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by Peary Perry
Peary Perry
I was under the impression that the United States Congress was charged with the responsibility of enacting laws and other legislative functions. I was not aware that the United States Congress was supposed to be sticking its nose into what I would call other people’s business.

Take for instance, the baseball doping scandal, sure they had Roger Clemens and a host of other super athletes up on the hill to give their versions of who shot John, but is this really the responsibility of our Congress? I mean some of the panel members posed for photos with the baseball greats and got autographs. This doesn’t look like much of an investigation to me; it looks more like a photo opportunity than anything else. If I’m not mistaken I think we have a baseball commissioner whose job it is to see that the game is played fair and square and that drug testing is done on a routine basis to check for steroid abuse. I don’t see where this falls under the authority of the Congress.

Then we have Spy-Gate or whatever you want to call it, the investigation into the spying of other professional football teams which was allegedly authorized by the coach of the New England Patriots. Here again Congress gets their panties in a wad and convenes hearings in another matter which as I recall again should be the concern of the NFL commissioner. Another photo opportunity for members of Congress.

Last but not least, is this ridiculous item that just surfaced. If you watch the news at night rather than MTV you probably have noticed that there is a proliferation of advertisements for various and sundry medical products. The demographics for the news must have determined that those of us that watch the news need diapers, can’t have sex, have false teeth, hemorrhoids, restless leg syndrome and various skin conditions too numerous to mention. They also advertise a drug called Lipitor.

The spokesman for Lipitor for several years now has been a Dr. Robert Jarvik. Dr. Jarvik is the inventor of the artificial heart and started describing the benefits of Lipitor in 2006. The congress is now probing the use of old Dr. Jarvik and has reached a conclusion that forced Pfizer, the drug’s manufacturer, to remove Dr. Jarvik from the ads. Their rational was simple….”We are concerned that consumers might be misled by Pfizer’s television ads for Lipitor using Dr. Jarvik. Dr. Jarvik’s appearance in the ads could influence consumers into taking medical advice from someone who may not be licensed to practice medicine in the United States.” The statement went on to say that Americans with heart disease should consult with their own doctors and make medical decisions based upon their advice rather than commercials.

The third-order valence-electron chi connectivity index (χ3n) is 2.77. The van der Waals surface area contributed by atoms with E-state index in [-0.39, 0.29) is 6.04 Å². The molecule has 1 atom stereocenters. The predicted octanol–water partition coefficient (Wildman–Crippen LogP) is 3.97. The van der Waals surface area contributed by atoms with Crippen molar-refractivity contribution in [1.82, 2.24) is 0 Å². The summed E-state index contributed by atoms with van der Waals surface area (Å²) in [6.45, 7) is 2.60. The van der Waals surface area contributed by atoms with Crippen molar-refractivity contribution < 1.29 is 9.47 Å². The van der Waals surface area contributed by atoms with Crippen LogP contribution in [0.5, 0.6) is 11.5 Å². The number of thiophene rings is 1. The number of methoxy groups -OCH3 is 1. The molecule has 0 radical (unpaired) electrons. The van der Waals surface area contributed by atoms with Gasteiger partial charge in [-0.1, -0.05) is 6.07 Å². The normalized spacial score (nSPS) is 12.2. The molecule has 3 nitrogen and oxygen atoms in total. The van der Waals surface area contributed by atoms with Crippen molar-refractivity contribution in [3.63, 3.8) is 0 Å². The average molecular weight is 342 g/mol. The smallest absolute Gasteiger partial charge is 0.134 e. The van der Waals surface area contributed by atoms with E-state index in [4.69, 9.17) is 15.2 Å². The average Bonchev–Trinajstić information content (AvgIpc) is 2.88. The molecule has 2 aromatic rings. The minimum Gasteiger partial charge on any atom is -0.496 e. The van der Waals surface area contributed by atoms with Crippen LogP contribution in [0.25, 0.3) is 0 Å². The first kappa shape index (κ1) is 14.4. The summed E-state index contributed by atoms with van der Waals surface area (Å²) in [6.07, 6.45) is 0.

Hello? Do you think that Congress is unaware that Lipitor isn’t an over the counter drug and that you have to have a prescription from a real, let me say it again, a real doctor in order to obtain any of this medicine? I hardly think I can stroll into my neighborhood pharmacy and say something like… “I saw Dr. Jarvik on the tube last night; he convinced me I needed some Lipitor, give me a bottle of it, please…” You try it and let me know what happens.

Ok, so perhaps Dr. Jarvik doesn’t practice medicine any longer. He did at one time.He probably doesn’t need to practice medicine any longer. He is not called Dr. Jarvik for nothing. He did go to medical school and he is a doctor. Whether he is a practicing doctor or not is unknown. So, his being a spokesman for this drug differs from other commercials where some person dresses up in a white coat with a stethoscope draped around their neck and tells us about a new drug or treatment? This is different? How so, pray tell? I love those drug commercials where the guy strolls through the nurses’ station in his white jacket and looks very serious into the camera and tells you about something or another, then at the bottom of the screen there is a little line that says … ‘These are paid actors’.

I can recall a time when doctors endorsed cigarettes on television. I guess they were doctors, who could tell? My point is, if what Dr. Javik could be construed as misleading, then ok why not have the FDA or some other federal agency that controls these things do their work and investigate whether or not these commercials should continue to be on the air? Isn’t that one of their primary functions?

No, I smell another photo opportunity in the making. We’ll see a big room with a panel of twenty or so congressmen and congresswomen looking very serious while asking another series of inane questions to people about their industry. Their aides will be standing silently behind them poised to run errands or whatever at the slightest movement of their highnesses hands. The tables will be covered with a hundred photographers set to snap any photo of anyone who says anything about anything no matter how stupid or immaterial it might be. No one smiles; it is a rule that you must have a perpetual snarl on your face. You, the congress person have assumed the role of judge, jury and executioner and there must not be any evidence of levity in these so serious proceedings.

We’ll save those laughs for the hour after the hearings adjourn and then we meet in the hall and can get photos and autographs. “Please sign this for my grandson…he’s a big fan of yours……hahahahahah……so good to see you again…..smile.”

What a waste of taxpayer time and money…..
© Peary Perry
Letters From North America

March 20, 2008 column
Syndicated weekly in 80 newspapers
Comments go to pperry@austin.rr.com

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